Stinging Rebukes

It is unfortunate that Milton Bearden, in an otherwise informative article ("Afghanistan, Graveyard of Empires," November/December 2001), repeats the tired myth that the Stinger antiaircraft missile "changed the course of the war" in Afghanistan in the 1980s, forced the Red Army to withdraw, and thereby led to "a cataclysm for the Soviets." This story is incorrect in virtually every respect.

Archival evidence now shows that Soviet leader Mikhail Gorbachev decided to withdraw from Afghanistan a year before the mujahideen fired their first Stinger in September 1986. The Stingers, moreover, had no lasting military impact in Afghanistan and thus could not possibly have chased the Red Army out. The missiles did make an impact in their initial few months -- shooting down dozens of Soviet and Afghan aircraft and compelling others to abandon their missions or to fly so high as to be ineffective. Soon, however, Soviet technical and tactical countermeasures largely nullified the effects. Soviet aircraft were retrofitted with flares, beacons, and exhaust baÛes to disorient the missiles, and Soviet pilots operated at night or employed terrain-hugging tactics to prevent the rebels from getting a clear shot. The best evidence that the Stingers were rendered ineffective is that the mujahideen had all but stopped firing them by 1988, despite continued receipt of hundreds more from the CIA. Instead, the rebels sold the missiles in international arms markets or squirreled them away for future use. (Some have reportedly been fired at U.S. aircraft during the latest hostilities.)

Finally, the Soviets were hardly bled out of Afghanistan. Gorbachev merely used the rhetoric of a bleeding wound to win domestic support for the decision to withdraw. His real motivation for that decision, by all authoritative accounts, was to achieve the lifting of U.S. sanctions, especially on technology transfer, which he viewed as important to his goal of domestic economic restructuring, or perestroika.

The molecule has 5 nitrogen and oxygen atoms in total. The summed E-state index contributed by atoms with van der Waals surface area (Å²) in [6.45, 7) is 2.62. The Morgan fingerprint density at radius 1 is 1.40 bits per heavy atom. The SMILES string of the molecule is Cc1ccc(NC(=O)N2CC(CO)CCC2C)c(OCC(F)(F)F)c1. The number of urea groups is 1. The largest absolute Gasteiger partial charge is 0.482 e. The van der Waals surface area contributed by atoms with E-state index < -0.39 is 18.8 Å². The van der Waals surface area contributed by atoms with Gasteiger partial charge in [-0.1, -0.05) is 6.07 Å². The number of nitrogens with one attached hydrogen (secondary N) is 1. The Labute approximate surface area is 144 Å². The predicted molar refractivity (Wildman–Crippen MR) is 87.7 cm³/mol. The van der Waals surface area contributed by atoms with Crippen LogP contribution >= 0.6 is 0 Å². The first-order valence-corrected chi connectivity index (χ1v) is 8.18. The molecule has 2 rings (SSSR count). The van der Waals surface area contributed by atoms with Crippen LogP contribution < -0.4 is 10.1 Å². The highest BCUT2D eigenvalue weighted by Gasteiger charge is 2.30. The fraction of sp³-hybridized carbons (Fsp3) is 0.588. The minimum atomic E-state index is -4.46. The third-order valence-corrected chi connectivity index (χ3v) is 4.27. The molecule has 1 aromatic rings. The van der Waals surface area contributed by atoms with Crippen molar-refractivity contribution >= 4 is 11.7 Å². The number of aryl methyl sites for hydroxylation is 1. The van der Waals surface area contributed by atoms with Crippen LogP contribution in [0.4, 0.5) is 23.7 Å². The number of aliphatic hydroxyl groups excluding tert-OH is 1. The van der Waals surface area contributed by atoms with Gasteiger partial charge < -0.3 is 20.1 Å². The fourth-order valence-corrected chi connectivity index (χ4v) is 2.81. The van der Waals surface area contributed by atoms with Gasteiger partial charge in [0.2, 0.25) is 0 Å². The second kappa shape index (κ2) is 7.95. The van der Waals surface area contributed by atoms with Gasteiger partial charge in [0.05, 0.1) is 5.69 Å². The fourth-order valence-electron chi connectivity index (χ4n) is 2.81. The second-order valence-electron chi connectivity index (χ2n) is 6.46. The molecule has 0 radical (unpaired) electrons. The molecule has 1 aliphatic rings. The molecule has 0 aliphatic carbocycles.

Now more than ever, it is essential to put to rest the myth of the Stinger missile, which not only distorts history but offers misleading lessons. The key to victory in our current war is likely to be not some fancy high-tech weapon but rather persistence on the ground in the face of sustained, low-level casualties.

ALAN J. KUPERMAN

Visiting Scholar, Center for International Studies, University of Southern California

Milton Bearden responds:

Alan J. Kuperman's proposition, based on archival evidence, that Gorbachev was ready to withdraw from Afghanistan in 1986 is simply not supported by the historical fact of a vigorous and brutal Soviet prosecution of the war until 1988. And Kuperman's characterization of the Soviets' having developed successful countermeasures to the Stinger -- flares, beacons, and exhaust baÛes -- is contradicted by overwhelming evidence from U.S., Soviet, and Afghan sources. The only reliable Soviet countermeasures employed in Afghanistan were flying above 12,000 feet or at night. Either measure negated the tactical value of Soviet air forces and gave the mujahideen freedom of movement on the ground, which is why the United States introduced the Stinger in the first place. In short, the Stinger did its job. The Afghan resistance was bolstered, the Soviets quit Afghanistan, and their empire collapsed a couple of years later. It is noteworthy that, although Kuperman has written extensively on this topic, he has not chosen to discuss his theories with former CIA officers directly involved with the deployment of the Stinger.

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